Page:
I have a 14 inch scar that runs from mid-calf, across the back of my knee, to mid-thigh. When I was 18 I had a large chunk of my calf muscle taken out, and was left with a scar that makes me look like I was filleted open by Hannibal. I’m not necessarily embarrassed by my scar, but I REALLY hate people touching it. I have no feeling on the back of my calf, because the surgery destroyed all my nerve endings in that area. It makes my skin crawl to think about someone touching me and me not being able to tell.

While I was mildly panicking about her touching my leg, I started to think about the strange things she must see in her line of work. She daily has people lying on the table in front of her, completely vulnerable. Their scars, tattoos, bruises, stretch marks, and every other imperfection are laid bare in front of her. She took it in stride, my “disfigured” leg. Well, at least I think she did. My face was crammed into that doughnut shaped torture device, so who knows what her actual response was.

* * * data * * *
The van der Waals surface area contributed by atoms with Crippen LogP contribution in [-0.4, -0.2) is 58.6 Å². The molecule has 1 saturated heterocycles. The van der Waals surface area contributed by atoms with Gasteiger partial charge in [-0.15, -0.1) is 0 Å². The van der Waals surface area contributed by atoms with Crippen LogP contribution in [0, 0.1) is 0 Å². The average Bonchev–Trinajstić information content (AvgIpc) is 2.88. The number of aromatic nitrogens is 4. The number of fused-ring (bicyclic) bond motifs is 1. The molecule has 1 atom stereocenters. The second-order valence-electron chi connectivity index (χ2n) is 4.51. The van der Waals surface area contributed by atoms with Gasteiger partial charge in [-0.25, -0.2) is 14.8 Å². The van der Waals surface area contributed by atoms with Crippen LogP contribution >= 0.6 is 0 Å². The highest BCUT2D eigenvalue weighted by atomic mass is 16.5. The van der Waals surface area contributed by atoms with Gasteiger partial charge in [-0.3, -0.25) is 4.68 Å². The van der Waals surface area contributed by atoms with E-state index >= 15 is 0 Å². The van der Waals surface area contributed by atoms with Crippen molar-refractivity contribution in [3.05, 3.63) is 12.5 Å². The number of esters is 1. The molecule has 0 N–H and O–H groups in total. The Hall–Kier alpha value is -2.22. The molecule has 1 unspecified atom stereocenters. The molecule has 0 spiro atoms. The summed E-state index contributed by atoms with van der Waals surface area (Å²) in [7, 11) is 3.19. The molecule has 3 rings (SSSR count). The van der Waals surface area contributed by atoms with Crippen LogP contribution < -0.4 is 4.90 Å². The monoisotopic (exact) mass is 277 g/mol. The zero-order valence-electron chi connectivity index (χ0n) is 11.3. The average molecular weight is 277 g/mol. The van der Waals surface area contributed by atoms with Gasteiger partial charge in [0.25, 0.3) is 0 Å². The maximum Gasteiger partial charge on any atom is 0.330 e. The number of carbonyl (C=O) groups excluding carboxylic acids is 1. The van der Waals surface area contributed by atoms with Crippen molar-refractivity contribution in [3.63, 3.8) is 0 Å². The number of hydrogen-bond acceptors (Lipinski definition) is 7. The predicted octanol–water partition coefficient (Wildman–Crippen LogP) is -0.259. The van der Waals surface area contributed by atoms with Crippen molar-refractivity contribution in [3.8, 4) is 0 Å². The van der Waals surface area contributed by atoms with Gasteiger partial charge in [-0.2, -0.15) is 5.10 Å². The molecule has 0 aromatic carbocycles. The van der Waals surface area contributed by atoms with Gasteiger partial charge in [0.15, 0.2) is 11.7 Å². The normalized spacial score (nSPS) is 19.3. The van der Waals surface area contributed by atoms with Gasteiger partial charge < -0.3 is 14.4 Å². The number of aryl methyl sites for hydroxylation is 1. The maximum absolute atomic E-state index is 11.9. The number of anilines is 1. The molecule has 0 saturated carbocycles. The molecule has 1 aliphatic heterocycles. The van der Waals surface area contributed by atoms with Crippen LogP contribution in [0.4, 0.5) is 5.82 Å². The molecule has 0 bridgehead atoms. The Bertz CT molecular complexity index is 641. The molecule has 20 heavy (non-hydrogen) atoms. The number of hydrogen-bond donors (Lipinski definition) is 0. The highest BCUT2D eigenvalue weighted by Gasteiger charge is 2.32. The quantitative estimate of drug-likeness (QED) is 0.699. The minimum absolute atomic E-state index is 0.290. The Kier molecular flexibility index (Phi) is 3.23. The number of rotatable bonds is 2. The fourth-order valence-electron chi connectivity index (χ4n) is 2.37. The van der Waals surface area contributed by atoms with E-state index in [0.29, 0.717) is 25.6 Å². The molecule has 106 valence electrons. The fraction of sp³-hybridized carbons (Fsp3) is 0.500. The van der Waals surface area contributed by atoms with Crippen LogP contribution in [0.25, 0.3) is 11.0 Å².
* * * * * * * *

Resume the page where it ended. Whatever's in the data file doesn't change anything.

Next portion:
I’m working on becoming a counselor, and I realized, I am asking the same of my clients. We all have scars. They might be from trauma, loss, heartbreak, or any other number of sources. We might feel funny about people seeing them, or we might be paralyzed at the thought of anyone knowing about them. Some are deep, and some are shallow, but they can hurt, embarrass, and cause discomfort regardless.

I was struck by how brave someone is to seek out counseling, to lay there naked with all of their skin exposed. I can only pray that God will use me to help people heal and adjust, and that I will always take what I hear in stride and never make a person feel alarming or too damaged for help.

So, my hat is off to those who are struggling with their scars and taking the brave steps to heal them.

Friday, June 21, 2013

Some Insight into My Scary Brain.

A little background and/or context.

I was not raised in the United States, and all joking aside, I really didn’t have a weight problem before we moved back here.

“But Anna, how can you blame an entire country (and/or region depending on how you use the term ‘America’) for your weight problem?”

Well. Let me tell you why.

Many moons ago this was me:

I know. Adorable. I mean, you can practically hear me thinking, “pssh. Yeah. I know I’m the shiznit.”